Google, a button is coming to refuse all cookies

Google, a button is coming to refuse all cookies


Faced with the pop-up of cookies that appear on every website it is often easier to accept them all than to manage preferences. This will no longer be the case, because Google is introducing new options to allow European users to reject all cookies with one click, thus complying with the requirements of the EU authorities.

Soon, anyone who visits the search engine and YouTube in Europe while not logged in or in incognito mode will see the same "reject all" and "accept all" buttons on the first screen. Users, if they want, can still choose to customize their preferences by clicking on "other options". Those who are logged in can change their tracking options via the Google Data and Privacy menu.

The new feature was launched in early April in France, but will be extended "to the rest of the space European economy, in the United Kingdom and in Switzerland, ”said Google in a post on its blog. "In a short time, users of the region will have a new choice of cookies, which can be accepted or rejected with a single click."

Image via Google

This news follows the fine of 150 million euros imposed by the French data protection agency Cnil on Google for non-compliance with the European rules on cookies. Previously, in fact, the company offered users various options to customize their cookie preferences on their own, with a single button in bold type that suggested "accept all". If users wanted to customize their preferences, they were forced to navigate through different menus.

Pop-up cookies are the result of the EU general data protection regulation, or GDPR, which came into force in 2018 The rules require companies to give users the option to consent or opt out of being tracked on the Web. In recent months, regulators have argued that companies needed to offer users a clear way to deny consent to cookies. The European Center for Digital Rights (Noyb), which has long been fighting on this issue, said 90% of users click to accept all cookies, but only 3% actually want them.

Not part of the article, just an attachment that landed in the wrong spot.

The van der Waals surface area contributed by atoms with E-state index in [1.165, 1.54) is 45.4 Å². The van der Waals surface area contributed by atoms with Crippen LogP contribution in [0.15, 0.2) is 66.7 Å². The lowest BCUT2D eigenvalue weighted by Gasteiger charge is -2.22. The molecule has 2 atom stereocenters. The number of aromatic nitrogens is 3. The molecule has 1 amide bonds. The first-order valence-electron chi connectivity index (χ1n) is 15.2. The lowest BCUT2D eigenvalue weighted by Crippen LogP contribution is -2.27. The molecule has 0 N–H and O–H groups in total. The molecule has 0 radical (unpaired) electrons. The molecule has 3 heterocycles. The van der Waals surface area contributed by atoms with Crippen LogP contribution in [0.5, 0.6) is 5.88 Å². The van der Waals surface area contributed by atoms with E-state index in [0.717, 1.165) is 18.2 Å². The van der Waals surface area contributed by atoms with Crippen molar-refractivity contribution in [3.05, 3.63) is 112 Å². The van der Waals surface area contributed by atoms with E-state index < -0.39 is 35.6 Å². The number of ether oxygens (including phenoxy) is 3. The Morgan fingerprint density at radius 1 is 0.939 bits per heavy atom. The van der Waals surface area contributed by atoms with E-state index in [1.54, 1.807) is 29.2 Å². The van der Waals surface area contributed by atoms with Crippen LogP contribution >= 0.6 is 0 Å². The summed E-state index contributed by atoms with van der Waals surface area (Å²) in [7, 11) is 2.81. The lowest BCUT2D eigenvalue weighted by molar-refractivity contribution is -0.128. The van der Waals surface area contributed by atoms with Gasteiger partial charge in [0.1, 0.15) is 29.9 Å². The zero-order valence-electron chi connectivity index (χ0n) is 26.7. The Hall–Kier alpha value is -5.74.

Google said the recent change was due to the need to adapt to the rules developed in Germany, Ireland, Italy, Spain and the UK. "We are committed to meeting the standards of this updated guide and have worked with a number of these authorities," the company said, also promising the development of new privacy tools.

Google Doodle marks Earth Day with sobering images of climate crisis

Earth Day is intended to draw attention to the threats facing our planet (Getty Images)

Google is marking Earth Day with a doodle showing time-lapse satellite footage of melting glaciers, deforestation, coral bleaching and retreating snow cover to highlight the scale of the climate crisis.

Imagery and photographs from Google Earth Timelapse and The Ocean Agency have been used to create four Gifs that will be shown on the search engine throughout the day.

These show glacial retreat at the top of Mount Kilimanjaro in Tanzania between December 1986 and 2020, and glacial melt in Sermersooq, Greenland, between December 2000 and 2020.

Glacier retreat in Greenland (Google)

A coral bleaching event on the Great Barrier Reef near Lizard Island in Australia between March 2016 and October 2017, and deforestation of the Harz forests in Elend, Germany, between December 1995 and 2020 are also featured.

The sobering images are intended to draw attention to the severity of climate change.

The doodle comes as Sir David Attenborough has been named a Champion of the Earth by the UN’s Environment Programme.

Accepting the prestigious award, the 95-year-old naturalist said on the subject of climate change: “We know what the problems are and we know how to solve them. All we lack is unified action.”

Speaking in February 2021, Sir David told the United Nations’ Security Council (UNSC) session on climate that it was “too late” to avoid catastrophic suffering for the world’s most vulnerable people because of climate change.

“Please make no mistake - climate change is the biggest threat to security that modern humans have ever faced.

There is no going back - no matter what we do now, it's too late to avoid climate change and the poorest, the most vulnerable, those with the least security, are now certain to suffer,” he added.

Inaugurated in 1970, Earth Day occurs each year on 22 April and is marked by an estimated one billion people.

Its aim is to raise awareness and mobilise action about the threats to our planet.

This year’s event follows the release of the latest IPCC reports showing that the world is heading towards stronger, more frequent disasters fuelled by the climate crisis, with little time to reverse course.